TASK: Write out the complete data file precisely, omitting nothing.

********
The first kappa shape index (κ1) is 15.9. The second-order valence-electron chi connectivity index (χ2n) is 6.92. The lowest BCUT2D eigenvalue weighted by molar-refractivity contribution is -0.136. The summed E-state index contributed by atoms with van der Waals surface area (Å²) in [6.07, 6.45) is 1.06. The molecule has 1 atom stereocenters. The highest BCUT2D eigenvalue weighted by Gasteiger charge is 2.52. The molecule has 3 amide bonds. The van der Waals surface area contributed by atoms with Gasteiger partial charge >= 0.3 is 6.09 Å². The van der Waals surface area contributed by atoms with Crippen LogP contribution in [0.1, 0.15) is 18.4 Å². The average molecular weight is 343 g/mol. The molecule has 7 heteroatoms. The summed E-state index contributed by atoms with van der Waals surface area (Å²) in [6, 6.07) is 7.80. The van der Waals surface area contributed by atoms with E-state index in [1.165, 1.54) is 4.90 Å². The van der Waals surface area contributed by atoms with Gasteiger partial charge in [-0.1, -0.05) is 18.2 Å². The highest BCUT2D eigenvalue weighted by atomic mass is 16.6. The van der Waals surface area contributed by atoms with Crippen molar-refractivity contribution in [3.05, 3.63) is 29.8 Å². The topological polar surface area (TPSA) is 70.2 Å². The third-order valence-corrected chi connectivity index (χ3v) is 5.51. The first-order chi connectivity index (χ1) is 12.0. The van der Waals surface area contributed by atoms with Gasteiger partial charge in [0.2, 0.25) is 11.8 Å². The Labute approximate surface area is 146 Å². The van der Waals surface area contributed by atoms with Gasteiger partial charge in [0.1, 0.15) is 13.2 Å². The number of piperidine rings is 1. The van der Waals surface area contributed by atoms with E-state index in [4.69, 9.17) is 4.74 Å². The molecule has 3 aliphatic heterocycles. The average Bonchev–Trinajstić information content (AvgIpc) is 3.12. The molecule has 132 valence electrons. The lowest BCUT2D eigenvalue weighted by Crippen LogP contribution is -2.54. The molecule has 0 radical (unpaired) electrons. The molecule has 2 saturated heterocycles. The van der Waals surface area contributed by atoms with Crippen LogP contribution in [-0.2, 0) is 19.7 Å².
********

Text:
The first kappa shape index (κ1) is 15.9. The second-order valence-electron chi connectivity index (χ2n) is 6.92. The lowest BCUT2D eigenvalue weighted by molar-refractivity contribution is -0.136. The summed E-state index contributed by atoms with van der Waals surface area (Å²) in [6.07, 6.45) is 1.06. The molecule has 1 atom stereocenters. The highest BCUT2D eigenvalue weighted by Gasteiger charge is 2.52. The molecule has 3 amide bonds. The van der Waals surface area contributed by atoms with Gasteiger partial charge >= 0.3 is 6.09 Å². The van der Waals surface area contributed by atoms with Crippen LogP contribution in [0.1, 0.15) is 18.4 Å². The average molecular weight is 343 g/mol. The molecule has 7 heteroatoms. The summed E-state index contributed by atoms with van der Waals surface area (Å²) in [6, 6.07) is 7.80. The van der Waals surface area contributed by atoms with E-state index in [1.165, 1.54) is 4.90 Å². The van der Waals surface area contributed by atoms with Gasteiger partial charge in [-0.1, -0.05) is 18.2 Å². The highest BCUT2D eigenvalue weighted by atomic mass is 16.6. The van der Waals surface area contributed by atoms with Crippen molar-refractivity contribution in [3.05, 3.63) is 29.8 Å². The topological polar surface area (TPSA) is 70.2 Å². The third-order valence-corrected chi connectivity index (χ3v) is 5.51. The first-order chi connectivity index (χ1) is 12.0. The van der Waals surface area contributed by atoms with Gasteiger partial charge in [0.2, 0.25) is 11.8 Å². The Labute approximate surface area is 146 Å². The van der Waals surface area contributed by atoms with Gasteiger partial charge in [0.1, 0.15) is 13.2 Å². The number of piperidine rings is 1. The van der Waals surface area contributed by atoms with E-state index in [4.69, 9.17) is 4.74 Å². The molecule has 3 aliphatic heterocycles. The average Bonchev–Trinajstić information content (AvgIpc) is 3.12. The molecule has 132 valence electrons. The lowest BCUT2D eigenvalue weighted by Crippen LogP contribution is -2.54. The molecule has 0 radical (unpaired) electrons. The molecule has 2 saturated heterocycles. The van der Waals surface area contributed by atoms with Crippen LogP contribution in [-0.2, 0) is 19.7 Å².